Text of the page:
By Neil Harvey | The Roanoke Times
Any monument holds some part of the thing it honors, even if the fragment exists only in spirit.
But a memorial dedicated Sunday afternoon to the St. Vincent’s Home for Boys consists of whole pieces of the building to which it pays tribute.
The new structure, which sits on a circle just beside St. Andrew’s Catholic Church, is built in part with bricks from the orphanage. The Celtic cross that tops it, a heavy cornerstone, three bas-relief fixtures and the concrete sign that bears the orphanage’s name also came from the building, which opened in early 1893, became the Achievement Center from 1975 until 2003 and was demolished in 2008.
John Wagner, who is pictured as a child on a bronze plaque that designates the monument, said that during the orphanage’s years of operations, hundreds and hundreds of young men stayed there and were supervised by the Sisters of Charity of Nazareth.
“The needs of almost a thousand boys were guided and met by the sisters,” Wagner said. “Without their love, most of us might not have made it.”
Wagner was not an orphan, but he lived at the school on weekdays from age 3 to 9, between 1941 and 1947, while his mother worked.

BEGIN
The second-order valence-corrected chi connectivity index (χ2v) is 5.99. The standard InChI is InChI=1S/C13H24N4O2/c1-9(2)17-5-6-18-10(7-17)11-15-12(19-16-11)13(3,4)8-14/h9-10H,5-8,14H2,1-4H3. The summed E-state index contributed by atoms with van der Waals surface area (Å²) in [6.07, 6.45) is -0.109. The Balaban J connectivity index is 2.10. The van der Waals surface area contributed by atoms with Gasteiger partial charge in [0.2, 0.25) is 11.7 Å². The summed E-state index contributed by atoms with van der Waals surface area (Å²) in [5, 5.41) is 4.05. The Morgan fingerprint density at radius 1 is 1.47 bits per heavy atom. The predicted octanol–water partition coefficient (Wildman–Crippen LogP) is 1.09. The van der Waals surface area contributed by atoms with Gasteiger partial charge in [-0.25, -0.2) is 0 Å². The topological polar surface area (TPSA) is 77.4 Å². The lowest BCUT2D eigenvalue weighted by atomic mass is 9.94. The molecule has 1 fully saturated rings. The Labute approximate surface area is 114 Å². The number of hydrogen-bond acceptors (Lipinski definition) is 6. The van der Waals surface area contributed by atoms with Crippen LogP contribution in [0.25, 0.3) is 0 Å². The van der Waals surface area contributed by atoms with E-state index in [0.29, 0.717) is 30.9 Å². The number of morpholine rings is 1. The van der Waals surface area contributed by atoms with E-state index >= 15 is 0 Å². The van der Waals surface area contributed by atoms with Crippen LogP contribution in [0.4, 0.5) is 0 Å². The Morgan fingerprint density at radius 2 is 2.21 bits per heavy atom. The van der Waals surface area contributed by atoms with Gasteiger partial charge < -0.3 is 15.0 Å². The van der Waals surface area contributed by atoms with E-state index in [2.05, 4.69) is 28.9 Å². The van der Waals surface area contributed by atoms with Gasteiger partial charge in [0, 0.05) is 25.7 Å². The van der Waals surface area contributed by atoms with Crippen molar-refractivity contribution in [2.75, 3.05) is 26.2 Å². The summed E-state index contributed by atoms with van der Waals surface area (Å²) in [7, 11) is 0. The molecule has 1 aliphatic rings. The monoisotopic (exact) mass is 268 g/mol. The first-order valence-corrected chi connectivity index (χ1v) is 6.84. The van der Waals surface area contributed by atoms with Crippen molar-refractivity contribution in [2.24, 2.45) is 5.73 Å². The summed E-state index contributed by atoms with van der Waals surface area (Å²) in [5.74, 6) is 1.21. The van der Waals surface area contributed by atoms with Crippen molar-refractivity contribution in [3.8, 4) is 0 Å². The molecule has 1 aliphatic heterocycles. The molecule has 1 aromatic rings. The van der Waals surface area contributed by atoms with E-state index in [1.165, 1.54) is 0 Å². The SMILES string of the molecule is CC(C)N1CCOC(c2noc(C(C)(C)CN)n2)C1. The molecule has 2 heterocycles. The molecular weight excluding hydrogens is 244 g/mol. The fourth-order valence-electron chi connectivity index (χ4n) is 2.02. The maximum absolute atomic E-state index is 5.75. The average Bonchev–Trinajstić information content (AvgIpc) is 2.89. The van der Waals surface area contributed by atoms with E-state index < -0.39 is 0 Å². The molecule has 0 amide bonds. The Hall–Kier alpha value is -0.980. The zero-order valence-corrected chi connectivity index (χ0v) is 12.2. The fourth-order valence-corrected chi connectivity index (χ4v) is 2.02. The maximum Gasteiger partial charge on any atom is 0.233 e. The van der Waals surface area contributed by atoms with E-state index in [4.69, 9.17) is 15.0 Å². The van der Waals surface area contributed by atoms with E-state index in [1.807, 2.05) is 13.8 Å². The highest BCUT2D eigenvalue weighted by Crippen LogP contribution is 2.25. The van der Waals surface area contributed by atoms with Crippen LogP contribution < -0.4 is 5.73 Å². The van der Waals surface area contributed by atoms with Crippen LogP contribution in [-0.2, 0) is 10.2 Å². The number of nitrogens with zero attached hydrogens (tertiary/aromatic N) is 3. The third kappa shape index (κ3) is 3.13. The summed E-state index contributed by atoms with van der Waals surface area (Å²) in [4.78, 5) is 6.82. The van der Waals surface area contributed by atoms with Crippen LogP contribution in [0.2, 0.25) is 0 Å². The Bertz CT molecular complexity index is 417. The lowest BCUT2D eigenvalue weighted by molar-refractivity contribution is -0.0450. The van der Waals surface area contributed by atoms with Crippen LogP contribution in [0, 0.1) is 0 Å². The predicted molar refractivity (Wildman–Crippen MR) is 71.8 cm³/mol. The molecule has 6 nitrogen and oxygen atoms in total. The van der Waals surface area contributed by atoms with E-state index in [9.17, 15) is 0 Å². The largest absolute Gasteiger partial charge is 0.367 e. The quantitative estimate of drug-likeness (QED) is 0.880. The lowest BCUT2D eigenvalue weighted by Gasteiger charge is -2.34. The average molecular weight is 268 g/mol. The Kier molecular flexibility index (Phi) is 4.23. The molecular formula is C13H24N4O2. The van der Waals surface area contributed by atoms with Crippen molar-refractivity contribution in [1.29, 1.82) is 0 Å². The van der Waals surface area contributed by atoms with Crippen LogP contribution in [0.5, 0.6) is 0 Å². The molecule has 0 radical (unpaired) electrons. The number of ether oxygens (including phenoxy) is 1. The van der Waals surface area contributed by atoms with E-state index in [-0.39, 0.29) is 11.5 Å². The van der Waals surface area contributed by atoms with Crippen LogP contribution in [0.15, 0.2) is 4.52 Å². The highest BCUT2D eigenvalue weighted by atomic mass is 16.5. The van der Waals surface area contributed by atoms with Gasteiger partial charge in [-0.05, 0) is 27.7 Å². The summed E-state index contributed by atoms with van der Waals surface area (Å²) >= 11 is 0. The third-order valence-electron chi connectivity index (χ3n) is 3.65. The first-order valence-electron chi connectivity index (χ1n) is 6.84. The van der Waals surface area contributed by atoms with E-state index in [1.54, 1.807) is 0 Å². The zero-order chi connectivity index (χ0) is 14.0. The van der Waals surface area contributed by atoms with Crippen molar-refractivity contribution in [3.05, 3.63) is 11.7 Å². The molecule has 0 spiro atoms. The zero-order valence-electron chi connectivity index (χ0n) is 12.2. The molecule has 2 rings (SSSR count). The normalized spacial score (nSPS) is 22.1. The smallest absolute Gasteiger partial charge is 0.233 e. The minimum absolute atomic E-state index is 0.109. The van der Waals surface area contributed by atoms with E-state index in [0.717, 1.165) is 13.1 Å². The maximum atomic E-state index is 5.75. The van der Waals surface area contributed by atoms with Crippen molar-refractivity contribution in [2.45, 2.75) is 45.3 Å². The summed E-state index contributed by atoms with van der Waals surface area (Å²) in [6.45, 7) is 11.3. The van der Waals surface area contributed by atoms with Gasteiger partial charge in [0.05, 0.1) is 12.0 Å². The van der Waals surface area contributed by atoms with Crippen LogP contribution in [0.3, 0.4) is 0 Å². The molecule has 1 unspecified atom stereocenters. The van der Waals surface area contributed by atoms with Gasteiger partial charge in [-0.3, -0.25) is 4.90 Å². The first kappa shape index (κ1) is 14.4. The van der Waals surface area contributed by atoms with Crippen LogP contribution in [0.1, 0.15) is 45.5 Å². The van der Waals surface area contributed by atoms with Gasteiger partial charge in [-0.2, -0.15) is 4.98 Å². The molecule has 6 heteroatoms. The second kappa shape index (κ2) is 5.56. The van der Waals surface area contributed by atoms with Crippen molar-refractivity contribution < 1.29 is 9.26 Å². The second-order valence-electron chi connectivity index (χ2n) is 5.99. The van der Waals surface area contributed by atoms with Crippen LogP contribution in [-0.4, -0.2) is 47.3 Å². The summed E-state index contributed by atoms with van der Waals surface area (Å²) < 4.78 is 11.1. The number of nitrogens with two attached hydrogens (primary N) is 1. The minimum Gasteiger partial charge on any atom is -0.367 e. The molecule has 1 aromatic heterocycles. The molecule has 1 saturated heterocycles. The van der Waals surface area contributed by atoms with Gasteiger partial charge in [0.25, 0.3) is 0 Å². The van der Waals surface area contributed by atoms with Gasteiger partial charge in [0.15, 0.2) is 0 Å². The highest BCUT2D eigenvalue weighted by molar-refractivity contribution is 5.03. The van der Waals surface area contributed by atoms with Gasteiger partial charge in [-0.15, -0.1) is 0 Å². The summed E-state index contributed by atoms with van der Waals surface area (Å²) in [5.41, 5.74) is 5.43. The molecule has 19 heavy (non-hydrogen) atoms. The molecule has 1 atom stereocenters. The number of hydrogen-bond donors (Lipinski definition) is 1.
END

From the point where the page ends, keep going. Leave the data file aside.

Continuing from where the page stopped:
“For me, living there … was an idyllic time,” he recalled, and said he and the other boys shared “an uncommon brotherhood.”
A number of the orphanage’s wards, and five of the sisters, were on hand for Sunday’s dedication.
“I think all of us … will continue to keep you and all the boys deep in our hearts and in our prayers,” said Sister Joan Wilson, speaking on behalf of the Sisters of Charity of Nazareth.
Chris Hoeser used to coach St. Vincent’s boys football during the 1940s, when Wagner played. At the time, Hoeser was a teen with a railroad job, an apprentice position, and he used to walk to St. Vincent’s after work.
The grassy expanse that lies adjacent to the monument “used to be just a field of dirt,” he recalled Sunday.
“A lot has changed since then,” he added.
When the building was demolished in 2008, to make room for a $400,000 parking lot expansion, crews uncovered a time capsule hidden away in a cornerstone since the days of the Great Depression. It contained a booklet about the orphanage, a typed list of the names of the nearly three dozen boys who lived there, and a 1931 copy of The Roanoke Times.
As S&L Masonry constructed the monument earlier this year, it left room for a new time capsule, which included a 2008 Times’ story about the earlier capsule, a St. Andrew’s church bulletin from April 18, the original list of the orphanage’s guests, a Christmas tree ornament and one of the sister’s rosaries.